What Drives Red Crab Migration On Christmas Island?
One of the most spectacular migrations on Earth is that of the Christmas Island red crab (Gecarcoidea natalis). Acknowledged as one of the wonders of the natural world, every year millions of the crabs simultaneously embark on a five-kilometer breeding migration. Now, scientists have discovered the key to their remarkable athletic feat.
A three-year project conducted by a team led by the late Professor Steve Morris from the University of Bristol’s School of Biological Sciences in collaboration with Professor Simon Webster from Bangor University, has discovered that hormonal changes play a significant role in enabling the crabs to make their journey.
Lucy Turner, a researcher at the University of Bristol, said: “During the wet season on the island, in November or December, and prompted by the arrival of the monsoon rains, millions of the crabs undertake an arduous breeding migration from their home on the high rainforest plateau to the ocean to reproduce. This is a journey of several kilometers – a long way when you are a relatively small land crab (less than 20cm long).
“Scientists have long been puzzled by what mechanisms enable the necessary changes to take place in the crabs’ physiology to allow this journey to take place, and how they make such a dramatic switch from hypoactivity to hyperactivity.”
The results of this project have proven that it is a Crustacean Hyperglycaemic Hormone (CHH) that enables the crabs to make the most efficient use of their stored energy in the muscles (glycogen) and its conversion to glucose to fuel the migration.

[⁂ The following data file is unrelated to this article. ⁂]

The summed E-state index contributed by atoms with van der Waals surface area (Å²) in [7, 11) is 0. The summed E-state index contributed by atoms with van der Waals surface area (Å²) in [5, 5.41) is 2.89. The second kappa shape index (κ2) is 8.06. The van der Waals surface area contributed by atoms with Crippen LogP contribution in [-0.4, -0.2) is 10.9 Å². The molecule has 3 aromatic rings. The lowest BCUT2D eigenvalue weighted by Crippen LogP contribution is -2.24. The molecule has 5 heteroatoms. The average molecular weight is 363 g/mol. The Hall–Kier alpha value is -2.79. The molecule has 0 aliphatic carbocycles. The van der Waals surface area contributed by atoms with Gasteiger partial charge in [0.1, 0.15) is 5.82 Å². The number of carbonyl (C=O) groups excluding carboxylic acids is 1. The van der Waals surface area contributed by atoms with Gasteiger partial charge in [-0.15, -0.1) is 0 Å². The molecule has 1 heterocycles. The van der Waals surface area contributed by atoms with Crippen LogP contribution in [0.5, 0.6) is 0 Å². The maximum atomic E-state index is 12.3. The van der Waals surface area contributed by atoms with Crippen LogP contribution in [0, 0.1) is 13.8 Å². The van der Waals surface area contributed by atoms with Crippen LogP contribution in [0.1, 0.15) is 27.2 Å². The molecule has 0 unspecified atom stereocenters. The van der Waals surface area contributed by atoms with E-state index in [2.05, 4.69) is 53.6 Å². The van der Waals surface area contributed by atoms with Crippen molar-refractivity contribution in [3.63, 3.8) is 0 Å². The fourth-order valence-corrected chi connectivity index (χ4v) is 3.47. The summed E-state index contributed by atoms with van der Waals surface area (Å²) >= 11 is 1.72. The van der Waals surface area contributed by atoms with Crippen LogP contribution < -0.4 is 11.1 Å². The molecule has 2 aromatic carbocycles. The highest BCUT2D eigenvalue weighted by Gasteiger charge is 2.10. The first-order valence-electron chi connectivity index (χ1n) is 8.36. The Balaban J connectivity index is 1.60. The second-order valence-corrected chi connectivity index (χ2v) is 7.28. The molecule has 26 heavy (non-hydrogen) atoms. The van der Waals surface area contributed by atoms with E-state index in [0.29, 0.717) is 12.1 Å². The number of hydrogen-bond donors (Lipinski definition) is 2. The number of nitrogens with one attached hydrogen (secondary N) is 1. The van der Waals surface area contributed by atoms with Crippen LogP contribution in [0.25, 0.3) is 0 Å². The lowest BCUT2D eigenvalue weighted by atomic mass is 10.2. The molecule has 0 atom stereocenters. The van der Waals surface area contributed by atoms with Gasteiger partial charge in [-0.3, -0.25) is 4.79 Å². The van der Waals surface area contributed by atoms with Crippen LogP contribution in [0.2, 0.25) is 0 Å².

Professor Webster, an endocrinologist at Bangor University, added: “Their migration is extremely energetically demanding, since the crabs must walk several kilometers over a few days. During the non-migratory period, the crabs are relatively inactive and stay in their burrows on the floor of the rain forest, only emerging for a brief period at dawn, to feed. The behavior change reflects a fundamental change in the metabolic status of the animal.
“Surprisingly, we found that hyperglycemic hormone levels were lower in actively migrating crabs than those that were inactive during the dry season. However, studying the crabs running and walking after giving them glucose resolved the puzzle. During the dry season, forced activity resulted in a tremendous release of hormone, within two minutes, irrespective of whether glucose had been administered. However, in the wet season, the glucose completely prevented the release of the exercise-dependent hormone, showing that they were controlled by a negative feedback loop.
“Glucose levels were clearly regulating hormone release at this time. This made sense since it ensures that during migration, glucose is only released from glycogen stores when glucose levels are low, using the crabs’ precious reserves of glycogen, to ensure that they can complete the migration.”
The research, funded by a Natural Environment Research Council (NERC) grant, is published in the September issue of The Journal of Experimental Biology.
The paper, entitled “ËœThe adaptive significance of crustacean hyperglycemic hormone (CHH) in daily and seasonal migratory activities of the Christmas Island red crab Gecarcoidea natalis’, is dedicated to the memory of Professor Morris who died on 11 August 2009 before this work was completed.
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